Having the opportunity to work hands-on with a robot has the added benefits of being a great motivational tool that excites students who may have otherwise been cooped up in a classroom while preparing them for what it could be like working with this technology out in the field post-graduation. 

On one outing, we tested Spot’s ability to autonomously enter a closed room to perform an electrical inspection for the college’s course in thermography. Students performed a visual inspection of a high-voltage electrical room from a remote location and were responsible for identifying areas that would need further inspection using infrared technology. This exercise informed students on the need for safe operations in high-voltage non-contact inspections. 


Working With Robots Is Challenging

Robots are composed of a number of moving parts. Those with a proclivity for tinkering with machinery are particularly drawn to the hardware aspect of the field — taking things apart, stripping them to their bare bones and then rebuilding the machinery from the ground up. 

At WCCC, we understand that robots are only as effective as their functionality, which requires maintenance and sometimes modification. This aspect of robotic training has proved a welcome challenge to students.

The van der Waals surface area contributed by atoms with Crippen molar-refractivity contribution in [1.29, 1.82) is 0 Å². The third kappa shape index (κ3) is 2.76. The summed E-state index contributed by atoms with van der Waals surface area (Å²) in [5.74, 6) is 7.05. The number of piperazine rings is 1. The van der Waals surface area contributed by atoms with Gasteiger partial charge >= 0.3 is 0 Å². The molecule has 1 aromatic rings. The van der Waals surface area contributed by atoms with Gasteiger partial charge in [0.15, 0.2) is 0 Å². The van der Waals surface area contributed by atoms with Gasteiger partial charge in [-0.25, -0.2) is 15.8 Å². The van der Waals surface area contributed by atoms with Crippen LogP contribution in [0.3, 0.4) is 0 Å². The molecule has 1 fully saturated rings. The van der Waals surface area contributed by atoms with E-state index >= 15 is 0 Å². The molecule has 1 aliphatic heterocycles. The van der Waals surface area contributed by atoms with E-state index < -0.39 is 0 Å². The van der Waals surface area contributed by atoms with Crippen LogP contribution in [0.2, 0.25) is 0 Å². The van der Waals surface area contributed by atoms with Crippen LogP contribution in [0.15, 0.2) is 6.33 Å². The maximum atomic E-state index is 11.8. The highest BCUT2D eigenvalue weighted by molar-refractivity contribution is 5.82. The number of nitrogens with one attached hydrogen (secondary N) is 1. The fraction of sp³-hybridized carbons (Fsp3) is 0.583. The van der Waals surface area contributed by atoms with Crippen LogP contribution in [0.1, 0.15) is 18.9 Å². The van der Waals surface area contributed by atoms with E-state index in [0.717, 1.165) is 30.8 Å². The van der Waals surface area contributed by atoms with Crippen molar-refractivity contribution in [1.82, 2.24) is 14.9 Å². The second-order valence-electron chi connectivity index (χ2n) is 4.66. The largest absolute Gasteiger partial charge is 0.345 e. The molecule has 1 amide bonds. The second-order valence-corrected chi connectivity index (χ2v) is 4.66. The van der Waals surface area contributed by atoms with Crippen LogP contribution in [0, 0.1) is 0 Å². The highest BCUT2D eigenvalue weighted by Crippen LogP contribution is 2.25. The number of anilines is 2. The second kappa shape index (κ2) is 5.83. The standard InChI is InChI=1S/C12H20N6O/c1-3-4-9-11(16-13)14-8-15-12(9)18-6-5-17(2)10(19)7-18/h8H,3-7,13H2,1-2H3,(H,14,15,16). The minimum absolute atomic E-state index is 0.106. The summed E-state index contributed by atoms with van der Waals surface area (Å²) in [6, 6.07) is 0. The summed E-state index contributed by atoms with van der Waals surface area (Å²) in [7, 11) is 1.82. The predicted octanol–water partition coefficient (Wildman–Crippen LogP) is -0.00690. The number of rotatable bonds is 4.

Spot, a Boston Dynamics Robot. Image: Boston Dynamics
Spot, the resident robot at Warren County Community College. Image: Boston Dynamics

One of our most challenging courses focuses on mechatronics, which is the mechanics and electronics applied in everything from drones and robots to advanced automated manufacturing. In one assignment, students used Spot to determine the full capacity of advanced robotic systems, then designed and programmed a ground-based robot using simultaneous localization and  mapping (SLAM), while focusing on performance in relation to the best ground robot currently in existence.

In this class they’re forced to troubleshoot and overcome obstacles in real time by understanding the robot’s parameters and collaborating not just with each other, but with the technology. They’re learning that each part of a robot’s hardware plays an important role in its overall performance.